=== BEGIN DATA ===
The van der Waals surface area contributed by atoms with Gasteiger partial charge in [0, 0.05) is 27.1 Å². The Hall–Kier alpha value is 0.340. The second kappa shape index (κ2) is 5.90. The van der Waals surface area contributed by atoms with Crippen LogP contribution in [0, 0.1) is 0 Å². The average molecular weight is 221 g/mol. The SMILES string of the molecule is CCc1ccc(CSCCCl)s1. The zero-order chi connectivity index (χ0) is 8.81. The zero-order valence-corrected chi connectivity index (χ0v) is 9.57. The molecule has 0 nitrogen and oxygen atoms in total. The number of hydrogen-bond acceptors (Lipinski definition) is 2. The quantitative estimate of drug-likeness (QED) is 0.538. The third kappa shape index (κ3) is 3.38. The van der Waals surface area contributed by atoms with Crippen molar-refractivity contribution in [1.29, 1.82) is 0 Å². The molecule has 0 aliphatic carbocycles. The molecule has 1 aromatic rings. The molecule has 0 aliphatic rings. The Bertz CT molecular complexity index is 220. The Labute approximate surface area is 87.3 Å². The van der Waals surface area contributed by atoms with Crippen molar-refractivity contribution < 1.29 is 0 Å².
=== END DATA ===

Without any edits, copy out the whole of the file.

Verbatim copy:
The van der Waals surface area contributed by atoms with Gasteiger partial charge in [0, 0.05) is 27.1 Å². The Hall–Kier alpha value is 0.340. The second kappa shape index (κ2) is 5.90. The van der Waals surface area contributed by atoms with Crippen LogP contribution in [0, 0.1) is 0 Å². The average molecular weight is 221 g/mol. The SMILES string of the molecule is CCc1ccc(CSCCCl)s1. The zero-order chi connectivity index (χ0) is 8.81. The zero-order valence-corrected chi connectivity index (χ0v) is 9.57. The molecule has 0 nitrogen and oxygen atoms in total. The number of hydrogen-bond acceptors (Lipinski definition) is 2. The quantitative estimate of drug-likeness (QED) is 0.538. The third kappa shape index (κ3) is 3.38. The van der Waals surface area contributed by atoms with Crippen molar-refractivity contribution in [1.29, 1.82) is 0 Å². The molecule has 0 aliphatic carbocycles. The molecule has 1 aromatic rings. The molecule has 0 aliphatic rings. The Bertz CT molecular complexity index is 220. The Labute approximate surface area is 87.3 Å². The van der Waals surface area contributed by atoms with Crippen molar-refractivity contribution < 1.29 is 0 Å².